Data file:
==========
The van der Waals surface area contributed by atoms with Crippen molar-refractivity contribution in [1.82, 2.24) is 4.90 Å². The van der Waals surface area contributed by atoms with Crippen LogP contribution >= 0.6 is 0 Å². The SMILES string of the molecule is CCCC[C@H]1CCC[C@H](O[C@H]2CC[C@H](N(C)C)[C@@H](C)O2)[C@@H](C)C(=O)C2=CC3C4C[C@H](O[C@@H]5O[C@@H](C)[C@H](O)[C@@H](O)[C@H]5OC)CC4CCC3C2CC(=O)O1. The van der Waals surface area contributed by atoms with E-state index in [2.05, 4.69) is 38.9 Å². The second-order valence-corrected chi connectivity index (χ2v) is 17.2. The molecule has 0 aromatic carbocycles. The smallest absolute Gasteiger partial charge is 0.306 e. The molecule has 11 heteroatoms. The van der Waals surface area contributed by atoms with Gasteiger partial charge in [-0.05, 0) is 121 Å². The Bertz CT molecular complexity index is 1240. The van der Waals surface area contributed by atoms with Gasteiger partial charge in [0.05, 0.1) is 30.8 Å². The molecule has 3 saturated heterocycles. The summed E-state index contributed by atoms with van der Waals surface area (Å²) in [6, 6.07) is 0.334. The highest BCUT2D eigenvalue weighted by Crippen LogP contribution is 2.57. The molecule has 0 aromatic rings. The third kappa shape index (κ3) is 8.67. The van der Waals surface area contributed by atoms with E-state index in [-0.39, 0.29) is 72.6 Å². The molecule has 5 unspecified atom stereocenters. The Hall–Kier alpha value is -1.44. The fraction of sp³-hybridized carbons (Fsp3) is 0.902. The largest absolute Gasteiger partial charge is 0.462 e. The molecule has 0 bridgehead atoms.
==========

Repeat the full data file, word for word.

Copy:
The van der Waals surface area contributed by atoms with Crippen molar-refractivity contribution in [1.82, 2.24) is 4.90 Å². The van der Waals surface area contributed by atoms with Crippen LogP contribution >= 0.6 is 0 Å². The SMILES string of the molecule is CCCC[C@H]1CCC[C@H](O[C@H]2CC[C@H](N(C)C)[C@@H](C)O2)[C@@H](C)C(=O)C2=CC3C4C[C@H](O[C@@H]5O[C@@H](C)[C@H](O)[C@@H](O)[C@H]5OC)CC4CCC3C2CC(=O)O1. The van der Waals surface area contributed by atoms with E-state index in [2.05, 4.69) is 38.9 Å². The second-order valence-corrected chi connectivity index (χ2v) is 17.2. The molecule has 0 aromatic carbocycles. The smallest absolute Gasteiger partial charge is 0.306 e. The molecule has 11 heteroatoms. The van der Waals surface area contributed by atoms with Gasteiger partial charge in [-0.05, 0) is 121 Å². The Bertz CT molecular complexity index is 1240. The van der Waals surface area contributed by atoms with Gasteiger partial charge in [0.05, 0.1) is 30.8 Å². The molecule has 3 saturated heterocycles. The summed E-state index contributed by atoms with van der Waals surface area (Å²) in [6, 6.07) is 0.334. The highest BCUT2D eigenvalue weighted by Crippen LogP contribution is 2.57. The molecule has 0 aromatic rings. The third kappa shape index (κ3) is 8.67. The van der Waals surface area contributed by atoms with E-state index in [-0.39, 0.29) is 72.6 Å². The molecule has 5 unspecified atom stereocenters. The Hall–Kier alpha value is -1.44. The fraction of sp³-hybridized carbons (Fsp3) is 0.902. The largest absolute Gasteiger partial charge is 0.462 e. The molecule has 0 bridgehead atoms.